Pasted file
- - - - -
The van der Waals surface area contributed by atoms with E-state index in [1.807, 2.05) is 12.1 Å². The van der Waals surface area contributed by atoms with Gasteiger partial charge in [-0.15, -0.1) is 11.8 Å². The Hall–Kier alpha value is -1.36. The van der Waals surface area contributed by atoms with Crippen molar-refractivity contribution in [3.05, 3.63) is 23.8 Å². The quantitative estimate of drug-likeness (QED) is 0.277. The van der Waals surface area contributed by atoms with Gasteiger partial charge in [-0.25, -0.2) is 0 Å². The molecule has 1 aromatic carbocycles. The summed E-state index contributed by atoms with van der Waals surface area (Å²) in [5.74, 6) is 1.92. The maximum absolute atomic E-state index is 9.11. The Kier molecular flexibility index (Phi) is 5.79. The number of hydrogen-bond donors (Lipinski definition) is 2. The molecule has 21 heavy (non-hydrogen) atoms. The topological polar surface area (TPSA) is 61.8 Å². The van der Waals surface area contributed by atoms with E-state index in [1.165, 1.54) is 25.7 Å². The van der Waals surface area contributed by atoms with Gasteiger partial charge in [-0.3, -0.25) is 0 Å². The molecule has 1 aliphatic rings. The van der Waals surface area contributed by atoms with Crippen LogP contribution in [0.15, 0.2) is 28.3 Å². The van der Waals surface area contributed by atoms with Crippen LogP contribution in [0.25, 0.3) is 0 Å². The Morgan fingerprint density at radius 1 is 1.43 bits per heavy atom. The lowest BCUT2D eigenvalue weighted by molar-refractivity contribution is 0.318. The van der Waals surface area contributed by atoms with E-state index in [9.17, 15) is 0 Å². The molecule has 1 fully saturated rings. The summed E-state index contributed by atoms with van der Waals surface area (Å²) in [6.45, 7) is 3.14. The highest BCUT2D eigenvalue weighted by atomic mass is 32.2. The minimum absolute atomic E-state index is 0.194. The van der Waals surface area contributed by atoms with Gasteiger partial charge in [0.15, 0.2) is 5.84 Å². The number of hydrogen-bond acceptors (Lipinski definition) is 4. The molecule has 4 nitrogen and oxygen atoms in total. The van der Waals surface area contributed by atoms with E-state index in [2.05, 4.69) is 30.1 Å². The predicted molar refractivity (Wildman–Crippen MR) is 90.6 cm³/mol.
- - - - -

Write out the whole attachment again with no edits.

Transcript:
The van der Waals surface area contributed by atoms with E-state index in [1.807, 2.05) is 12.1 Å². The van der Waals surface area contributed by atoms with Gasteiger partial charge in [-0.15, -0.1) is 11.8 Å². The Hall–Kier alpha value is -1.36. The van der Waals surface area contributed by atoms with Crippen molar-refractivity contribution in [3.05, 3.63) is 23.8 Å². The quantitative estimate of drug-likeness (QED) is 0.277. The van der Waals surface area contributed by atoms with Gasteiger partial charge in [-0.25, -0.2) is 0 Å². The molecule has 1 aromatic carbocycles. The summed E-state index contributed by atoms with van der Waals surface area (Å²) in [5.74, 6) is 1.92. The maximum absolute atomic E-state index is 9.11. The Kier molecular flexibility index (Phi) is 5.79. The number of hydrogen-bond donors (Lipinski definition) is 2. The molecule has 21 heavy (non-hydrogen) atoms. The topological polar surface area (TPSA) is 61.8 Å². The van der Waals surface area contributed by atoms with E-state index in [1.165, 1.54) is 25.7 Å². The van der Waals surface area contributed by atoms with Gasteiger partial charge in [-0.3, -0.25) is 0 Å². The molecule has 1 aliphatic rings. The van der Waals surface area contributed by atoms with Crippen LogP contribution in [0.15, 0.2) is 28.3 Å². The van der Waals surface area contributed by atoms with Crippen LogP contribution in [0.25, 0.3) is 0 Å². The Morgan fingerprint density at radius 1 is 1.43 bits per heavy atom. The lowest BCUT2D eigenvalue weighted by molar-refractivity contribution is 0.318. The van der Waals surface area contributed by atoms with E-state index in [9.17, 15) is 0 Å². The molecule has 1 fully saturated rings. The summed E-state index contributed by atoms with van der Waals surface area (Å²) in [6.45, 7) is 3.14. The highest BCUT2D eigenvalue weighted by atomic mass is 32.2. The minimum absolute atomic E-state index is 0.194. The van der Waals surface area contributed by atoms with Gasteiger partial charge in [0.15, 0.2) is 5.84 Å². The number of hydrogen-bond acceptors (Lipinski definition) is 4. The molecule has 4 nitrogen and oxygen atoms in total. The van der Waals surface area contributed by atoms with E-state index in [2.05, 4.69) is 30.1 Å². The predicted molar refractivity (Wildman–Crippen MR) is 90.6 cm³/mol.